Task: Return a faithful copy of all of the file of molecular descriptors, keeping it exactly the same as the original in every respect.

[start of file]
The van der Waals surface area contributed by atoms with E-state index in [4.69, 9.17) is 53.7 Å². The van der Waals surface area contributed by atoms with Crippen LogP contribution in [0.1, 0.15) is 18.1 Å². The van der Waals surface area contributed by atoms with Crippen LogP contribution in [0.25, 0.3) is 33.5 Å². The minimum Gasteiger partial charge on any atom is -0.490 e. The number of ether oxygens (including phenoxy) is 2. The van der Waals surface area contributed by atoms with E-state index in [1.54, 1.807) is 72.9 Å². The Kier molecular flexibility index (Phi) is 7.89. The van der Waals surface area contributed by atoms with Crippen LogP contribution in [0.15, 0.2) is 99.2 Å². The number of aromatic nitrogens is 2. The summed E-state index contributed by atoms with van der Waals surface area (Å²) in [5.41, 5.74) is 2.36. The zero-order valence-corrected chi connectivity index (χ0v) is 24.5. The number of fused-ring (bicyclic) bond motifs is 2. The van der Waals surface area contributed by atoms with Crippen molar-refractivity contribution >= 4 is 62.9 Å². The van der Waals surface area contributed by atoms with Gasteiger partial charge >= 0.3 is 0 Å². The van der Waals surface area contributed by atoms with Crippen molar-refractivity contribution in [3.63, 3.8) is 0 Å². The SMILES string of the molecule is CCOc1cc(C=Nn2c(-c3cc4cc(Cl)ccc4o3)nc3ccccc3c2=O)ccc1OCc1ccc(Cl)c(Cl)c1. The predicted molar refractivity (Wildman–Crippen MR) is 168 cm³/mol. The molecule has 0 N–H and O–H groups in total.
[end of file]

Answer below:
The van der Waals surface area contributed by atoms with E-state index in [4.69, 9.17) is 53.7 Å². The van der Waals surface area contributed by atoms with Crippen LogP contribution in [0.1, 0.15) is 18.1 Å². The van der Waals surface area contributed by atoms with Crippen LogP contribution in [0.25, 0.3) is 33.5 Å². The minimum Gasteiger partial charge on any atom is -0.490 e. The number of ether oxygens (including phenoxy) is 2. The van der Waals surface area contributed by atoms with E-state index in [1.54, 1.807) is 72.9 Å². The Kier molecular flexibility index (Phi) is 7.89. The van der Waals surface area contributed by atoms with Crippen LogP contribution in [0.15, 0.2) is 99.2 Å². The number of aromatic nitrogens is 2. The summed E-state index contributed by atoms with van der Waals surface area (Å²) in [5.41, 5.74) is 2.36. The zero-order valence-corrected chi connectivity index (χ0v) is 24.5. The number of fused-ring (bicyclic) bond motifs is 2. The van der Waals surface area contributed by atoms with Crippen molar-refractivity contribution >= 4 is 62.9 Å². The van der Waals surface area contributed by atoms with Gasteiger partial charge >= 0.3 is 0 Å². The van der Waals surface area contributed by atoms with Crippen molar-refractivity contribution in [3.63, 3.8) is 0 Å². The SMILES string of the molecule is CCOc1cc(C=Nn2c(-c3cc4cc(Cl)ccc4o3)nc3ccccc3c2=O)ccc1OCc1ccc(Cl)c(Cl)c1. The predicted molar refractivity (Wildman–Crippen MR) is 168 cm³/mol. The molecule has 0 N–H and O–H groups in total.